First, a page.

The U. S. Chamber of Commerce has written checks for $2.6 million to persuade voters in Virginia that President Barack Obama and former Gov. Tim Kaine should not be elected.
The chamber, of course, isn’t alone in the fat check writing department, but it is the most visible since PACs like American Crossroads and Majority PAC don’t identify where their big bucks come from.
So, is it any problem for me or other small amount campaign contributors when those big checks get written?
The big checks, now blessed by the U.S. Supreme Court, cause campaigns to get hysterical. And they write frantic e-mails to people like me insisting that if I don’t write a check for at least $3 our guy is going to lose because, according to Nancy Pelosi:
As of 8 a.m., we are just $138,700 away from the biggest grassroots fundraising month we’ve ever had! …
That’s definitely not what Speaker Boehner bargained for when his Republican Members of Congress poured in $3.2 million to save their Tea Party majority. …
Tonight is the final major fundraising deadline of the election. Will you put us over the top?
Or, from Michele Bachmann:
The stakes this November are unbelievably high. Should the Obama-Democrats defeat me and take over the House, the consequences to our nation would be dire and nearly impossible to reverse. That’s why it’s so important you listen [to the recording attached in the email] and make a much needed contribution to my campaign, at any time during this message.
My desktop computer is suffering from email constipation. It is choked on about 500 e-mails and will not open. Thankfully, my laptop has been able to survive the onslaught.
In September, I received 309 political e-mails -- nearly all asking for money. I can only imagine what large contributors go through in campaign season. When I received 239 in August, I wondered if the number of requests could possibly get worse and. Of course, it did.
E-mail is relatively new to political fund-raising. And the 2012 campaigns have taken it beyond anything previously seen before, especially in a swing state such as Virginia.
Political writers are questioning whether anyone is paying attention to the TV ads that are running back to back in the last days of the campaign. Even President Obama, in the third debate, said we’ve all seen too many TV commercials. That was, no doubt, one of the few comments from the evening that everyone, regardless of party, could agree with.
It is ironic that the e-mail pleadings are for money to buy more TV commercials that everyone is already sick of. Friends tell me the e-mails they receive are zapped as soon as they are arrive. One friend told me recently, “I am done with e-mails from Mike Henry.” Zap, she said. Henry is the campaign manager for Kaine, the Democratic U.S. Senate candidate. Henry sent me 14 e-mails in September and there were others claiming to be from Kaine himself, and assorted campaign associates.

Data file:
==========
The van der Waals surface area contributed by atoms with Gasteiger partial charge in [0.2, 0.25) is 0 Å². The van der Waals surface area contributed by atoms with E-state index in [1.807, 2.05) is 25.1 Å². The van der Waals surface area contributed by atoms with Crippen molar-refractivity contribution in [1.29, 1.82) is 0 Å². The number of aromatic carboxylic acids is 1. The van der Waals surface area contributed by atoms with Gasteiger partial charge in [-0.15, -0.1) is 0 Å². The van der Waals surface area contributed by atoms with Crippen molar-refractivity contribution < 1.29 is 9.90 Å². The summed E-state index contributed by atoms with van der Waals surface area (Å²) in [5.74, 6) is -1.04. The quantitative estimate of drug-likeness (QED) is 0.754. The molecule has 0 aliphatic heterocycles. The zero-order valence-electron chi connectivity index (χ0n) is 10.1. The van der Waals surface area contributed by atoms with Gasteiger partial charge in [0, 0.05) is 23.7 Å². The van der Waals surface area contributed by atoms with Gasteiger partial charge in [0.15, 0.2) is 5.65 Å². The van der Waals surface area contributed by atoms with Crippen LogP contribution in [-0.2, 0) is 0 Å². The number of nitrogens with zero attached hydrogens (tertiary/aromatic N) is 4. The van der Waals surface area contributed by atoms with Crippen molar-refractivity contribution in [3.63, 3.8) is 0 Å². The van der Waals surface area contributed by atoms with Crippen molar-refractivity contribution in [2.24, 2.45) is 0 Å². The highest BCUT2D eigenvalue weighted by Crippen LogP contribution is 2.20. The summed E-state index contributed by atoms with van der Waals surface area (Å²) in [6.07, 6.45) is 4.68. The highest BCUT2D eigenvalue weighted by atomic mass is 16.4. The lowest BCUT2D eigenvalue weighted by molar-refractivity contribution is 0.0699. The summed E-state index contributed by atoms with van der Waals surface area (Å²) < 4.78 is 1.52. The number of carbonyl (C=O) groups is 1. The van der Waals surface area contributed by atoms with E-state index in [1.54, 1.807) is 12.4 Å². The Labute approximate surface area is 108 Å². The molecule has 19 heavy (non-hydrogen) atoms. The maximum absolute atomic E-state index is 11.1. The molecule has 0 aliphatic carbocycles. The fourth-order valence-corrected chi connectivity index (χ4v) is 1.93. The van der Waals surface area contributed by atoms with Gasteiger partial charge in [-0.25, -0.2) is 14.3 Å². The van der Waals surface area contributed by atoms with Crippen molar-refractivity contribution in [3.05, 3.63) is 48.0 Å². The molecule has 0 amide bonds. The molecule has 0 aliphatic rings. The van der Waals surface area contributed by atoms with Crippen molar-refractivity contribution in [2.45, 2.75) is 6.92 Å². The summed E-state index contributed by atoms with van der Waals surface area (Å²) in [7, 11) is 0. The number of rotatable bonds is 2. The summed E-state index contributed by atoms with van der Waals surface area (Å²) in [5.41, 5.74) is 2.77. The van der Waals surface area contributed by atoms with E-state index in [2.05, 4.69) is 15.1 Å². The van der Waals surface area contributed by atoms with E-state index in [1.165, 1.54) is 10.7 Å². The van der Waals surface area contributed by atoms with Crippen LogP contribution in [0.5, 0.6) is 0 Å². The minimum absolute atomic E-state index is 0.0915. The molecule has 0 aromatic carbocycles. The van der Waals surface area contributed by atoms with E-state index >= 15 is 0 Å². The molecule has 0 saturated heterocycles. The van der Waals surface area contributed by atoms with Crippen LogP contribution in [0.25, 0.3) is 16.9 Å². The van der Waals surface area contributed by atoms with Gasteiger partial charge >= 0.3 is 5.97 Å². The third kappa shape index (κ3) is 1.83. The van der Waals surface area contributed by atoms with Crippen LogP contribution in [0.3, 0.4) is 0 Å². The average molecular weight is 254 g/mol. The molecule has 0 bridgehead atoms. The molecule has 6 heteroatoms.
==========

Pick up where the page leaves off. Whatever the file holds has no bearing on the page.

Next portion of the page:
So why are my e-mails un-zapped? Because I was curious to see just how many I would receive. And, I agree with many with whom I have spoken: the deluge is overkill. When you receive 22 e-mail requests for money in one day, as I did on Sept. 30, you can’t even begin to think of writing a check. The messages, sent at the end-of-the month reporting deadline, were of the world-may-come-to-an-end-if-you-don’t-write-a-check-today variety.
The champion e-mailers in September were Obama for America (32); Obama himself (11); and Michelle Obama (8). The Democratic Congressional Campaign Committee sent 15 urging me to help with Congressional elections. None of the candidates they asked me to help are from Virginia.
E-mail requests, of course, aren’t the whole story. There are the letters with messages on the envelopes such as, “Nancy, Let’s finish what we started.” I couldn’t agree more with the start of the letter in this envelope. It reads: “I know that campaigns can seem small, and even silly. Trivial things become big distractions. Serious issues become sound bites. And the truth gets buried under an avalanche of money and advertising.”
The New York Times reported Oct. 23 that, finally, some of the politician hold-outs, now victims of the negative political ads that are raising bipartisan alarm, are talking about political campaign reform. Thank goodness. But, will they remember after the election?
This isn’t my first rant about political campaign costs and the tone of campaigns. After I ran for office years ago, I lamented that party leaders look for candidates who either have money or can raise it. If you happen to have any common sense or experience, that is a plus, but not particularly necessary.
So the Virginia Public Access Project, a nonprofit that tracks campaign spending, reports that $30 million has been spent on Virginia’s Senate race by Super PACs and other outside groups, not even mentioning the little folks like me who are responding to the flood of e-mail requests for dollars. My laptop just pinged. One more just arrived. The Associated Press reports that $1.1 billion will have been spent in the United States on TV spots for the 2012 campaigns.
In the midst of tracking the fundraising requests, I noted this message in our church newsletter:
Bainbridge Community Ministry is experiencing an urgent need for food. The director, Lynn Kendrick, says their shelves are frequently bare and her meager budget is inadequate to meet needs. In addition, churches who usually contribute have cut back because of pressing needs in their own congregations. She spoke of how difficult it is to see grown men desperate for work and for food to the point of breaking into tears.
Could we possibly hope that the leaders we elect Nov. 6 might tackle the madness that now characterizes our elections?